IDOT

The Illinois Department of Transportation has begun informing contractors that all IDOT projects will begin shutting down starting June 30 if no state budget agreement is reached.

A statement attributed to IDOT Secretary Randy Blankenhorn says the move is "due to the majority party in the legislature’s failure to pass a balanced budget."

Illinois Road Projects On Hold For State Budget

Jun 9, 2016
"End Construction" by Flickr User Chris Lasher / (CC X 2.0)

The Illinois Department of Transportation plans to spend about 2 billion dollars on road projects for the next fiscal year that starts July 1 -- if there's a budget.

The lack of a deal could kill the construction season. 

That's what business leaders, contractors, laborers and other members of the Transportation for Illinois Coalition say.

Co-chair Todd Maisch, who's also CEO of the state Chamber of Commerce, says no spending on roads this summer would cause construction firms to close, or lay off workers.

Amanda Vinicky / Illinois Public Radio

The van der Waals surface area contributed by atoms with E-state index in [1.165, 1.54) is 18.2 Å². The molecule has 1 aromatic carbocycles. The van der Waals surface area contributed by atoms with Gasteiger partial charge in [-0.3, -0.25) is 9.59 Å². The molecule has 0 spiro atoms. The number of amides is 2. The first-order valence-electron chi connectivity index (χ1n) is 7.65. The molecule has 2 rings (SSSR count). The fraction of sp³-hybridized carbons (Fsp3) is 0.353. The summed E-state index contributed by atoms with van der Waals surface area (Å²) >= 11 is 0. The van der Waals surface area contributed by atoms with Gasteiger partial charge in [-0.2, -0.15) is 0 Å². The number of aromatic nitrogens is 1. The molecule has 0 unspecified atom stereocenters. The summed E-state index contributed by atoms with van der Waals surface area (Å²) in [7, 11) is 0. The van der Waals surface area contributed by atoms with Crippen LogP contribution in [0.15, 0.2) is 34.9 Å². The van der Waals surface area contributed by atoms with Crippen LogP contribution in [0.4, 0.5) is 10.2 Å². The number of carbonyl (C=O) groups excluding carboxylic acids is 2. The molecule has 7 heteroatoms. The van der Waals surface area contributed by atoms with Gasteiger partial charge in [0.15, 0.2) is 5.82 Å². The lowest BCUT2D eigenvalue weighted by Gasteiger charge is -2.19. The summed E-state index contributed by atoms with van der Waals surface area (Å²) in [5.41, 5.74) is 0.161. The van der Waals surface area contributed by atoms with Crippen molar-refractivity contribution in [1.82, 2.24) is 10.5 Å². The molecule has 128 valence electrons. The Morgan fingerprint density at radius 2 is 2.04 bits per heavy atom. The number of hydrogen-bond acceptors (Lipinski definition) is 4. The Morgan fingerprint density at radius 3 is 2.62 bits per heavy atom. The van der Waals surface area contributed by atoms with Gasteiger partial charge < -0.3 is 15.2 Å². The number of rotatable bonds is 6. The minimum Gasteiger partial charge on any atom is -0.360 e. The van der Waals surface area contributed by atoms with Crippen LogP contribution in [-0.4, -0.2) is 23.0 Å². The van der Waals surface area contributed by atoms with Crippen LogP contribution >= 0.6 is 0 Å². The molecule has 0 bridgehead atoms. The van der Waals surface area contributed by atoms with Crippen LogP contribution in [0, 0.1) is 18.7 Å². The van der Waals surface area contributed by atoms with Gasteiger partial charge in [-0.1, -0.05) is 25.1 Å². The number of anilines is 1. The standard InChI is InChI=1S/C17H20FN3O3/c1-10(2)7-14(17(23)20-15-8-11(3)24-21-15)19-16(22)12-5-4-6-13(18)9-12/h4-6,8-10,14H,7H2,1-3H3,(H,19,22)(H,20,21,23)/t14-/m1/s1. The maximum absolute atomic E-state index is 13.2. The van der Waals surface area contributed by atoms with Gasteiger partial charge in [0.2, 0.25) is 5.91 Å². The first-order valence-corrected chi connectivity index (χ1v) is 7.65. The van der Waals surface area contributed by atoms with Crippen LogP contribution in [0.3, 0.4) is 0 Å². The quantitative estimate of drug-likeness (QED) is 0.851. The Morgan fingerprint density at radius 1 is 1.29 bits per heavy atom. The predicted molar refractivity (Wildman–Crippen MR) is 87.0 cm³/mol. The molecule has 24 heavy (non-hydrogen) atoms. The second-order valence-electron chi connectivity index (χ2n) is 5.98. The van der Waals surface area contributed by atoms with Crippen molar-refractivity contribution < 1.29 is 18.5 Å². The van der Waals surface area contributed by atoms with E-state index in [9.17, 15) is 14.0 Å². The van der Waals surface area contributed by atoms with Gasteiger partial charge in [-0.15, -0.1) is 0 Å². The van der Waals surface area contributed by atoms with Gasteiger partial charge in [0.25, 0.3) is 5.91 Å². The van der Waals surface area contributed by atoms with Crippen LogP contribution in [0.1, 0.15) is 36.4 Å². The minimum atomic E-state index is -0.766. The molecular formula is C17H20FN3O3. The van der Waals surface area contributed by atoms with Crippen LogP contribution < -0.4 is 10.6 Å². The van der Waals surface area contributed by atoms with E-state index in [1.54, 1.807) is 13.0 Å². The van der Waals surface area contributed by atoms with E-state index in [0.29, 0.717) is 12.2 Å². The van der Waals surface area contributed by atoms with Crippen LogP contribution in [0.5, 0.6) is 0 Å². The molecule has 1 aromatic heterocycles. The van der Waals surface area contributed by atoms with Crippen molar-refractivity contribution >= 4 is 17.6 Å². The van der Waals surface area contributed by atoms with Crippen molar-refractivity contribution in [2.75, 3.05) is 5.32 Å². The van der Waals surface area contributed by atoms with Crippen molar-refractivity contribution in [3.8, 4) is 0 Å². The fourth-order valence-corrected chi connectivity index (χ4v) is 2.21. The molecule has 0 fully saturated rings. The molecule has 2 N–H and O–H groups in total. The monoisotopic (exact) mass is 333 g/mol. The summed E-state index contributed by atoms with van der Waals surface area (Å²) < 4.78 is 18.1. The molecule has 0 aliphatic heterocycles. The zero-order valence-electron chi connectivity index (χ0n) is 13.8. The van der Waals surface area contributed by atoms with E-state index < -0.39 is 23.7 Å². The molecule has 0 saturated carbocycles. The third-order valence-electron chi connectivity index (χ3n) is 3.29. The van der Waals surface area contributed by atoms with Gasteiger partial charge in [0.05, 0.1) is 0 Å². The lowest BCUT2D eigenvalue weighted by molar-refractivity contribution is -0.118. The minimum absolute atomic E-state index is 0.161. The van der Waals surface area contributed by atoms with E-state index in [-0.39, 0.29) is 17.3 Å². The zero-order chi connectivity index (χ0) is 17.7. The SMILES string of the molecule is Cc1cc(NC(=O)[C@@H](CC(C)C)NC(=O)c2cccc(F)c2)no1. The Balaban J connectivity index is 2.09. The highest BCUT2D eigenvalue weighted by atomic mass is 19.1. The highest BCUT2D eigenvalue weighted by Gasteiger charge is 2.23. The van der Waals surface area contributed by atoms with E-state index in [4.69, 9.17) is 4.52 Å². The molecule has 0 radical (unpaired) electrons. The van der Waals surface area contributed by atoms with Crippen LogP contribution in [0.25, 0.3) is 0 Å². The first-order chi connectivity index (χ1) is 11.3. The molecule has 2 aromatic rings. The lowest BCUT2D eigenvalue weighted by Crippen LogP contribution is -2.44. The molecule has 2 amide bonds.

The llinois Department of Transportation may be wrapping up its busy construction season, but the upcoming winter will mean more repairs for road crews to work on next summer. But that depends on getting a state budget in place first.

A lot of money for road construction comes from a separate fund than what's being debated in Springfield right now in the months-long budget stalemate. But some money comes from the same pot of cash that many human services and other state programs are vying for.

IDOT Announces $8.4 Billion Improvement Program

May 15, 2015
IDOT

Illinois Department of Transportation officials announced an $8.4 billion, six-year program to improve roads and bridges.

But IDOT warned it won't be enough to keep the overall condition of the state's infrastructure from deteriorating.

Transportation Secretary Randy Blankenhorn says finding long-term, sustainable funding is urgent. The vast majority of the funding for the new multi-year plan comes from federal aid.

Rachel Otwell

Gov. Bruce Rauner made an appearance yesterday at an Illinois Department of Transportation hearing on infrastructure needs.

IDOT is traveling across the state to build support for a new construction program. Rauner used his own travel experiences as an example. As is often good practice when giving a speech, the governor started his remarks with a joke.

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